All of the shows, whether they were mentioned here or not, embrace the core of fringe. They are challenging theatre in one way or another. The shows are not just limited to experienced artists: the platform creates a space for newer artists to share their work. So many of the shows make a statement about living in America, critiquing issues of misogyny, the treatment of the LGBTQ+ community, or issues around racism. For a comprehensive list and overview of each show, check out the DCist’s article covering the festival here.
At the end of the festival, there are the Annual Fringe Audience Awards. Throughout the duration of the festival, the audience members can vote on a variety of things (which have yet to be announced at the time of publishing), and on the last day of the festival, July 23rd, at Powerhouse, one of the rented bar spaces for the festival, awards will be given out. The event is a celebration of all the hard work everyone has put into it, and invites everyone to give their opinion and feedback on the shows they saw.
Tickets to the shows range from $0 to $15, making them easily accessible to the general public. Spend some time this month in the theatre world, and get your tickets here!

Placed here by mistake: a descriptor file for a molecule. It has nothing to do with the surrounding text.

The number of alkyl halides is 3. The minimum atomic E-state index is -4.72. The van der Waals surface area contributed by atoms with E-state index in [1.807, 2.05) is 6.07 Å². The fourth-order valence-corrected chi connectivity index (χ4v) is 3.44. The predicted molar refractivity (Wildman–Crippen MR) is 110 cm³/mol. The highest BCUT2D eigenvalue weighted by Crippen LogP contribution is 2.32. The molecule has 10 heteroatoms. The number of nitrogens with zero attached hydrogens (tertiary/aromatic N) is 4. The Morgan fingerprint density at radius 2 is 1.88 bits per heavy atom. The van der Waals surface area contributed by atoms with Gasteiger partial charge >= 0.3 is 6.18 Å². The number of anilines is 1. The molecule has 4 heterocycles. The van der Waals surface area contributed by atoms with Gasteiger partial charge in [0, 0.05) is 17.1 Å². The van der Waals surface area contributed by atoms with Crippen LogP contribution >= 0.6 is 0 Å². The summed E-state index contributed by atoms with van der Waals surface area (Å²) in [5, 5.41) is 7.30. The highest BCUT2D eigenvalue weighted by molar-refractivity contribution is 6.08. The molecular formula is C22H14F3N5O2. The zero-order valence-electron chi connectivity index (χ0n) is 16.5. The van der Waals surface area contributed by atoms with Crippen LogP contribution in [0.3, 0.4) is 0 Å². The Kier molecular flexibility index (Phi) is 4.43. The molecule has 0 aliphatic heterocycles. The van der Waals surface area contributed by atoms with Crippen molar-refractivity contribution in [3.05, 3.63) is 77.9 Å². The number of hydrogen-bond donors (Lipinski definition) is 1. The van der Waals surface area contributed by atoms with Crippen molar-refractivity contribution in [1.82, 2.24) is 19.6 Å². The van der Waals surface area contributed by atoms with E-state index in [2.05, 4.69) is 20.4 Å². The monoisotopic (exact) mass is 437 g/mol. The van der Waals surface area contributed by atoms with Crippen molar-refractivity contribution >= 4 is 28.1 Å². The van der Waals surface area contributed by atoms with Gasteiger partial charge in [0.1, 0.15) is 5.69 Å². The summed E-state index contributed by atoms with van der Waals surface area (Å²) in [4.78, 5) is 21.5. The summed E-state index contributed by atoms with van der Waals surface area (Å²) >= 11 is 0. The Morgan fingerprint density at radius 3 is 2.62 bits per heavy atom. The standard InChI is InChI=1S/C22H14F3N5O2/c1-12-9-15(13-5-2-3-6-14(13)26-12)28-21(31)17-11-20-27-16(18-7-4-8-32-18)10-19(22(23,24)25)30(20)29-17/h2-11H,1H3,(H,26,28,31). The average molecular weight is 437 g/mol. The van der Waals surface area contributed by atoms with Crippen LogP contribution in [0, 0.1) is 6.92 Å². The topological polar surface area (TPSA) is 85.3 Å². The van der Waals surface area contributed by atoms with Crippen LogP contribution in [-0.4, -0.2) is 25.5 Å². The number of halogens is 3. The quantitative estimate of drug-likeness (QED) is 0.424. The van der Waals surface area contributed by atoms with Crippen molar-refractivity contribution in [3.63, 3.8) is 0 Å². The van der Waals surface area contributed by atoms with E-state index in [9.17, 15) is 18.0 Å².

Percy Sampson, New Orleans born and Virginia bred, is finishing up their time at University of Mary Washington, where they are double majoring in English and Theatre. A passionate writer, they spend most of their free time working on (mostly horror) scripts and short stories.
When D.C. venues were ready to reopen after COVID-19, indie pop duo GLOSSER was ready to perform. The two, Riley Fanning and Corbin Sheehan, formed the band pre-COVID out of a shared aesthetic vision and passion for music storytelling.
Their first album *DOWNER* was released in January 2023, however they have decided to release a [__deluxe version__](https://open.spotify.com/album/0KLORhtj3ohV4FtbdjoKu5?si=iNZX9fiZSm2M6V8pRdBkow) exactly one year later containing four new tracks – two remixes, a reimagined song, and a cover – that they are hoping will give it a second life and allow them to continue performing around the area.
The band explains that they have spent many shows opening for touring bands that traveled through D.C. “We made music and then venues started to open again,” Sheehan says. Rather than having the “typical grungy” D.C. band experience, they uniquely went straight to club shows.